Stach History, Family Crest & Coats of Arms
When the ancestors of the Stach family emigrated to England following the Norman Conquest in 1066 they brought their family name with them. They lived in Pembrokeshire. Their name, however, is a reference to Stock, near Caen, Normandy, the family's place of residence prior to the Norman Conquest of England in 1066.
Early Origins of the Stach family
The surname Stach was first found in Pembrokeshire where they held a family seat from early times. One of the first records of the names was Saint Simon Stock (c. 1165-1265), an English saint who was probably born in Aylesford England. In a vision, The Blessed Virgin Mary appeared to him and gave him the Carmelite habit, the Brown Scapular and promised that those who die wearing it will be saved.
The Hundredorum Rolls of 1273 include the following: Baldewin de Stoke in Suffolk; Mariota de Stoke in Huntingdonshire; Robert de Stokes in Oxfordshire; and Seman de Stokes in Northamptonshire. 
Peter Stokes (died 1399), was a Carmelite friar at Hitchin, Hertfordshire and later after studying at Oxford rose to become a doctor of divinity before 1382. During the religious troubles of that year Stokes acted as the representative of Archbishop Courtenay in the university. 
"Thomas Stokes, "armiger," and some, if not all, of the members of his family, which included four sons and twelve daughters, were buried in the church of Ashby Ledgers during the 15th century. Adrian Stokes by right of his wife owned the living of Tifiield in 1575." 
Early History of the Stach family
This web page shows only a small excerpt of our Stach research. Another 71 words (5 lines of text) covering the years 1180, 1220, 1569, 1626, 1591, 1669, 1590 and 1591 are included under the topic Early Stach History in all our PDF Extended History products and printed products wherever possible.
Stach Spelling Variations
Spelling variations in names were a common occurrence in the eras before English spelling was standardized a few hundred years ago. In the Middle Ages, even the literate regularly changed the spellings of their names as the English language incorporated elements of French, Latin, and other European languages. Many variations of the name Stach have been found, including Stoke, Stokes, Stoaks, Stocks and others.
Early Notables of the Stach family (pre 1700)
Another 50 words (4 lines of text) are included under the topic Early Stach Notables in all our PDF Extended History products and printed products wherever possible.
Migration of the Stach family to Ireland
Some of the Stach family moved to Ireland, but this topic is not covered in this excerpt.
Another 47 words (3 lines of text) about their life in Ireland is included in all our PDF Extended History products and printed products wherever possible.
Stach migration to the United States +
For many English families, the social climate in England was oppressive and lacked opportunity for change. For such families, the shores of Ireland, Australia, and the New World beckoned. They left their homeland at great expense in ships that were overcrowded and full of disease. Many arrived after the long voyage sick, starving, and without a penny. But even those were greeted with greater opportunity than they could have experienced back home. Numerous English settlers who arrived in the United States and Canada at this time went on to make important contributions to the developing cultures of those countries. Many of those families went on to make significant contributions to the rapidly developing colonies in which they settled. Early North American records indicate many people bearing the name Stach were among those contributors:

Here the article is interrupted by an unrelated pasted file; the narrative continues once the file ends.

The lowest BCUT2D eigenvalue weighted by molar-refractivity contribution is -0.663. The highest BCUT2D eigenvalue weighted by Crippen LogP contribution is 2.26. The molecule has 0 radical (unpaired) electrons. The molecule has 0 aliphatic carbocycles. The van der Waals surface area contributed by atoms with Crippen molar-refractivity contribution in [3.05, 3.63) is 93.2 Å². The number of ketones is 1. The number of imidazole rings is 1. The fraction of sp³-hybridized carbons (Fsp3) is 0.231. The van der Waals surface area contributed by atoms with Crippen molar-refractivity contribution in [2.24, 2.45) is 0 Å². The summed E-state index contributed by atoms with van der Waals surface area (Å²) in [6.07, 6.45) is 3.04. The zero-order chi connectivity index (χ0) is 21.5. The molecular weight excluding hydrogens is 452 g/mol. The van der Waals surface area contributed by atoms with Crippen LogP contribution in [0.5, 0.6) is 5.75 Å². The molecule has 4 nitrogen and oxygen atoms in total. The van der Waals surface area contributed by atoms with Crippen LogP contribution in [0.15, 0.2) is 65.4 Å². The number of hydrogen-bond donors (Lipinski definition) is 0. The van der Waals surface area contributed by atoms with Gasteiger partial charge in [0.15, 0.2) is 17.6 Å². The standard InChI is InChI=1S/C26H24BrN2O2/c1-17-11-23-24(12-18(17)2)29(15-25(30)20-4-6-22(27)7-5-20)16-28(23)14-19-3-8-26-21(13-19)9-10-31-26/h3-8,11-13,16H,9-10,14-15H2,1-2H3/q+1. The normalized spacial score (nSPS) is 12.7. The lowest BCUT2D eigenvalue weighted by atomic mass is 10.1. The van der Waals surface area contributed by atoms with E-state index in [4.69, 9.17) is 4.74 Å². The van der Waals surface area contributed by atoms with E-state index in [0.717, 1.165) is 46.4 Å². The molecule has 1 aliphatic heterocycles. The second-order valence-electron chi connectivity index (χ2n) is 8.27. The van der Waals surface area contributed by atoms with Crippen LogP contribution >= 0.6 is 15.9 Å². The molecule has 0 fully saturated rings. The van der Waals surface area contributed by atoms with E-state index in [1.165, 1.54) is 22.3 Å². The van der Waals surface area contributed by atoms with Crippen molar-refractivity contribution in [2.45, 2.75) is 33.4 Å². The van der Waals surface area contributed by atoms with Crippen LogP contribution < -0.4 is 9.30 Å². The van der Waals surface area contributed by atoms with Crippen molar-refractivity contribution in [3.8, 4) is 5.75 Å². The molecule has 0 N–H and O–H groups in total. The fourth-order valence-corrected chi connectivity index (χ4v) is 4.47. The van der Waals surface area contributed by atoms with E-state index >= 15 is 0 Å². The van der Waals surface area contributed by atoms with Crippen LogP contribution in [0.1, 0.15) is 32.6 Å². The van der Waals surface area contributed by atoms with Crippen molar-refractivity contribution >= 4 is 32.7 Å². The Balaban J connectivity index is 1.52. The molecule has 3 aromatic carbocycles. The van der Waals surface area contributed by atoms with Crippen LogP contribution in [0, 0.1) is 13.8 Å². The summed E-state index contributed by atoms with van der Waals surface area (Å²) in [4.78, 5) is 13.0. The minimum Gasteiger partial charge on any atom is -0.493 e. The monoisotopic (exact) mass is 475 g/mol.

Stach Settlers in United States in the 18th Century
- Matthew Stach, who arrived in New York, NY in 1749 
- Rosins Stach, who landed in New York, NY in 1749 
- Rosina Stach, who arrived in New York, NY in 1749 
- Thomas Stach, who landed in New York, NY in 1749 
Related Stories +
The Stach Motto +
The motto was originally a war cry or slogan. Mottoes first began to be shown with arms in the 14th and 15th centuries, but were not in general use until the 17th century. Thus the oldest coats of arms generally do not include a motto. Mottoes seldom form part of the grant of arms: Under most heraldic authorities, a motto is an optional component of the coat of arms, and can be added to or changed at will; many families have chosen not to display a motto.
Motto: Fortis qui insons
Motto Translation: Innocent fortune.
- ^ Bardsley, C.W, A Dictionary of English and Welsh Surnames: With Special American Instances. Wiltshire: Heraldry Today, 1901. Print. (ISBN 0-900455-44-6)
- ^ Smith, George (ed), Dictionary of National Biography. London: Smith, Elder & Co., 1885-1900. Print
- ^ Guppy, Henry Brougham, Homes of Family Names in Great Britain. 1890. Print.
- ^ Filby, P. William, Meyer, Mary K., Passenger and immigration lists index : a guide to published arrival records of about 500,000 passengers who came to the United States and Canada in the seventeenth, eighteenth, and nineteenth centuries. 1982-1985 Cumulated Supplements in Four Volumes Detroit, Mich. : Gale Research Co., 1985, Print (ISBN 0-8103-1795-8)